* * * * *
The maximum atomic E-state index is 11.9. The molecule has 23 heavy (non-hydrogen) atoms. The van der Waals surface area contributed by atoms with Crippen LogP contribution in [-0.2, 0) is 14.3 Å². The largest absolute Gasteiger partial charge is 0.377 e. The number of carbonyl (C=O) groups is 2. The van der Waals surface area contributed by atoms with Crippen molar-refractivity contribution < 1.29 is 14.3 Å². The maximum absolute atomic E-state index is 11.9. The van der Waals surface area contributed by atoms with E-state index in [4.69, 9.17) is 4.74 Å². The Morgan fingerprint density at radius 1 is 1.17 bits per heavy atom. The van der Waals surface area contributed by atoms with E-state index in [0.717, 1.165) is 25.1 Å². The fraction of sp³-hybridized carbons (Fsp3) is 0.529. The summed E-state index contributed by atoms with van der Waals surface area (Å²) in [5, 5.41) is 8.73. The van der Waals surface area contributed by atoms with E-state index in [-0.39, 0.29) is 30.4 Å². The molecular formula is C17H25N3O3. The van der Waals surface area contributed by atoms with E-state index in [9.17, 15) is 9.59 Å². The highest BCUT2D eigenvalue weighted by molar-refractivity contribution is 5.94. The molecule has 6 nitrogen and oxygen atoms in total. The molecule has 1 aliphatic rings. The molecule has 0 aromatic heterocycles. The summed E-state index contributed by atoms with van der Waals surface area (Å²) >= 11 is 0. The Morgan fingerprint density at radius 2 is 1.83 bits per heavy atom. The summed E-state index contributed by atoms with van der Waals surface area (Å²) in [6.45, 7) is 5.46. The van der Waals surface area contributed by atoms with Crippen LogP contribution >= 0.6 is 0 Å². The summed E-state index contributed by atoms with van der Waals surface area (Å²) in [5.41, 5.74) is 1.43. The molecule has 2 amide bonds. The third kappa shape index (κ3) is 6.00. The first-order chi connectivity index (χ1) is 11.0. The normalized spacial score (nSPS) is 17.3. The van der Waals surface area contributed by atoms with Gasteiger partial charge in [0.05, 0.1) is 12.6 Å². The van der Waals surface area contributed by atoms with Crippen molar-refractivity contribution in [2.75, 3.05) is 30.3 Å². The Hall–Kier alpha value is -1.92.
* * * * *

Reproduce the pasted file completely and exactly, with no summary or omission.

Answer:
The maximum atomic E-state index is 11.9. The molecule has 23 heavy (non-hydrogen) atoms. The van der Waals surface area contributed by atoms with Crippen LogP contribution in [-0.2, 0) is 14.3 Å². The largest absolute Gasteiger partial charge is 0.377 e. The number of carbonyl (C=O) groups is 2. The van der Waals surface area contributed by atoms with Crippen molar-refractivity contribution < 1.29 is 14.3 Å². The maximum absolute atomic E-state index is 11.9. The van der Waals surface area contributed by atoms with E-state index in [4.69, 9.17) is 4.74 Å². The Morgan fingerprint density at radius 1 is 1.17 bits per heavy atom. The van der Waals surface area contributed by atoms with E-state index in [0.717, 1.165) is 25.1 Å². The fraction of sp³-hybridized carbons (Fsp3) is 0.529. The summed E-state index contributed by atoms with van der Waals surface area (Å²) in [5, 5.41) is 8.73. The van der Waals surface area contributed by atoms with E-state index in [-0.39, 0.29) is 30.4 Å². The molecular formula is C17H25N3O3. The van der Waals surface area contributed by atoms with E-state index in [9.17, 15) is 9.59 Å². The highest BCUT2D eigenvalue weighted by molar-refractivity contribution is 5.94. The molecule has 6 nitrogen and oxygen atoms in total. The molecule has 1 aliphatic rings. The molecule has 0 aromatic heterocycles. The summed E-state index contributed by atoms with van der Waals surface area (Å²) >= 11 is 0. The Morgan fingerprint density at radius 2 is 1.83 bits per heavy atom. The summed E-state index contributed by atoms with van der Waals surface area (Å²) in [6.45, 7) is 5.46. The van der Waals surface area contributed by atoms with Crippen LogP contribution >= 0.6 is 0 Å². The summed E-state index contributed by atoms with van der Waals surface area (Å²) in [5.41, 5.74) is 1.43. The molecule has 2 amide bonds. The third kappa shape index (κ3) is 6.00. The first-order chi connectivity index (χ1) is 11.0. The normalized spacial score (nSPS) is 17.3. The van der Waals surface area contributed by atoms with Gasteiger partial charge in [0.05, 0.1) is 12.6 Å². The van der Waals surface area contributed by atoms with Crippen molar-refractivity contribution in [2.75, 3.05) is 30.3 Å². The Hall–Kier alpha value is -1.92.